Civil War in Kansas by Roy Bird © 2004, Pelican
Going way off my usual beaten path this time with a bit of non-fiction, a short history of Kansas’ involvement in the Civil War. I picked this up at a local authors extravaganza in Emporia, Kansas because one these days I intend to write a fictionalized, first person biography of Jim Lane, a fascinating character (with a capital C) from Kansas’ early days. Lane was a flamboyant politician, abolitionist, plunderer, and friend of Abraham Lincoln. Also died of a gunshot wound to the head, only in Lane’s case, self-inflicted. Yeah, one of these days, so I read any new books dealing with the Lane era I come across.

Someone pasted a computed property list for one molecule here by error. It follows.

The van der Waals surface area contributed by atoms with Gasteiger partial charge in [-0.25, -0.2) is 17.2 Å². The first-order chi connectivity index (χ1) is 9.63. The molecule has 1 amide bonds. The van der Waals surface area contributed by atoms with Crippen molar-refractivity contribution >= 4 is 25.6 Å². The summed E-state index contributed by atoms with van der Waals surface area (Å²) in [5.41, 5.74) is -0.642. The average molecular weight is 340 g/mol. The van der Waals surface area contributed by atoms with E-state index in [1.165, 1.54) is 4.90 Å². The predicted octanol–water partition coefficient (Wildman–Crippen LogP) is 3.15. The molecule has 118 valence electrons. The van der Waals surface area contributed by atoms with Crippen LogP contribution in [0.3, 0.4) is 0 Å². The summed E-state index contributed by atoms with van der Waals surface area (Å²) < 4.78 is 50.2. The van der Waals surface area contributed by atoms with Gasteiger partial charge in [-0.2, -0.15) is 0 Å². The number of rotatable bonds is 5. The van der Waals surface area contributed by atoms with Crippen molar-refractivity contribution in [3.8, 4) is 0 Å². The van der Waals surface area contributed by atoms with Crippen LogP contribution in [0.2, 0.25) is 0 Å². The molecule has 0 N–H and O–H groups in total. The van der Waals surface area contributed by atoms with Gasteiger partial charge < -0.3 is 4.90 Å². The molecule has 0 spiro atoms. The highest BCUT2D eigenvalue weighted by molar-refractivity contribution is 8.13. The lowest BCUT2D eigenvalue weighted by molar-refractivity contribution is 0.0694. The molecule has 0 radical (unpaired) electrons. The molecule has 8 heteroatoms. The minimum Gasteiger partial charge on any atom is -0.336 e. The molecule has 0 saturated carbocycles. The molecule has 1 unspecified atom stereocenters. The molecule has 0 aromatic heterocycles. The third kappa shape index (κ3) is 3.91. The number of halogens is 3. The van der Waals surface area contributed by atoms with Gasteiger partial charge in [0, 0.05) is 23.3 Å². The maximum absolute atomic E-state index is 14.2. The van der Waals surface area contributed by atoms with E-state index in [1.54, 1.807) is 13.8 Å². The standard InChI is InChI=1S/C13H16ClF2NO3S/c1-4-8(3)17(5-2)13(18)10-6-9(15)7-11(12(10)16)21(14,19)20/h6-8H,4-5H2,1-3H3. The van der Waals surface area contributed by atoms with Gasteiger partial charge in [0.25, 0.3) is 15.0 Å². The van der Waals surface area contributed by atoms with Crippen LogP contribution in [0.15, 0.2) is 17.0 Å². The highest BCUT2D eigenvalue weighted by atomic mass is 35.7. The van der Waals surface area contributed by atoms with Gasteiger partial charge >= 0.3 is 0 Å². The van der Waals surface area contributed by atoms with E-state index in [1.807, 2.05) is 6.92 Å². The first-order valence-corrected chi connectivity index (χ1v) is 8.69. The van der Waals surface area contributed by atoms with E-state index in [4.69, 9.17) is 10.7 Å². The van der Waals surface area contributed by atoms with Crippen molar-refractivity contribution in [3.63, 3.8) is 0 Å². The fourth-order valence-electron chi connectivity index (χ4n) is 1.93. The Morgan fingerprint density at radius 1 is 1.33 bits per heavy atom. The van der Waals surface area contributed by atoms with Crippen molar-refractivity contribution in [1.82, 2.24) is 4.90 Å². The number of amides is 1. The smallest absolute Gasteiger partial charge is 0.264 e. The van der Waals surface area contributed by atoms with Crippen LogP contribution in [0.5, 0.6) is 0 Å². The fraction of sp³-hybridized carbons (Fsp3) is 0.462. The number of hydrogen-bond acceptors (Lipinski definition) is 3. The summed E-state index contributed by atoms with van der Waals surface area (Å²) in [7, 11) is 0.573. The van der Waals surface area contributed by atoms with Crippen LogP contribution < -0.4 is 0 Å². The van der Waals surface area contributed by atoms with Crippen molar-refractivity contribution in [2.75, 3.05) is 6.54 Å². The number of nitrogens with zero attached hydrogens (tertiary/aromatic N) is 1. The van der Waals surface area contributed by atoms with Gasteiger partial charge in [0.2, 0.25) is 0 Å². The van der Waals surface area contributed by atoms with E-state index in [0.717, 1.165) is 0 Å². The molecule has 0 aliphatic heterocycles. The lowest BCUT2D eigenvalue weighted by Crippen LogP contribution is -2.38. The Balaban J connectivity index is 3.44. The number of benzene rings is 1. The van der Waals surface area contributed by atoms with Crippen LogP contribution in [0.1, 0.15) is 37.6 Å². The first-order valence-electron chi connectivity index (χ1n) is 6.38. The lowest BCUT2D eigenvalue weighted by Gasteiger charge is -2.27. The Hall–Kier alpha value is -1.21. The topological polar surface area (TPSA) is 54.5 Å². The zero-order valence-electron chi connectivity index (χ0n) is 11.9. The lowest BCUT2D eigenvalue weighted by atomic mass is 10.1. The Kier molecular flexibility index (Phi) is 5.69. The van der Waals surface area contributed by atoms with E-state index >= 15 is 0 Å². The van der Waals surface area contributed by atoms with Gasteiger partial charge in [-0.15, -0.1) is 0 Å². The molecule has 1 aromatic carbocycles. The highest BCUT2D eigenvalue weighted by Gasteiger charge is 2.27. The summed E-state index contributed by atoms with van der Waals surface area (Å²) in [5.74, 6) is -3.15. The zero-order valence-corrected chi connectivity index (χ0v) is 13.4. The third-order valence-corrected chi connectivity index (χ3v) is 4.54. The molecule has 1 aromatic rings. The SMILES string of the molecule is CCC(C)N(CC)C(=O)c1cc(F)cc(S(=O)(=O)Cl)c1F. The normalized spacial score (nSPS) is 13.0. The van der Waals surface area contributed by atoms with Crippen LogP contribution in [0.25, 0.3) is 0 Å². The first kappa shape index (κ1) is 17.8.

Bird’s Civil War in Kansas is true to its title, sticking to how Kansas and Kansans directly participated in the 1861-1865 war. It is concise and to the point, a quick read that provides a good feel for the highs and lows of the war that occurred on Kansas, and by extension, western Missouri soil, and glimpses of the power players. The book is fact intensive, which takes concentration, but Bird throws in just enough bits of personal color about the characters to keep it from being a bore. It would be an excellent into book for someone beginning to study this era in Kansas history.
Bird’s facts squared with what I have logged in my long term memory, so on that basis, I declare the book accurate. And it did have one tidbit about Lane I had not read previously and which I will work into my fictionalized biography of him one of these days, so thank you, Roy. This one is staying on my permanent bookshelf, tucked in with all that creepy fiction.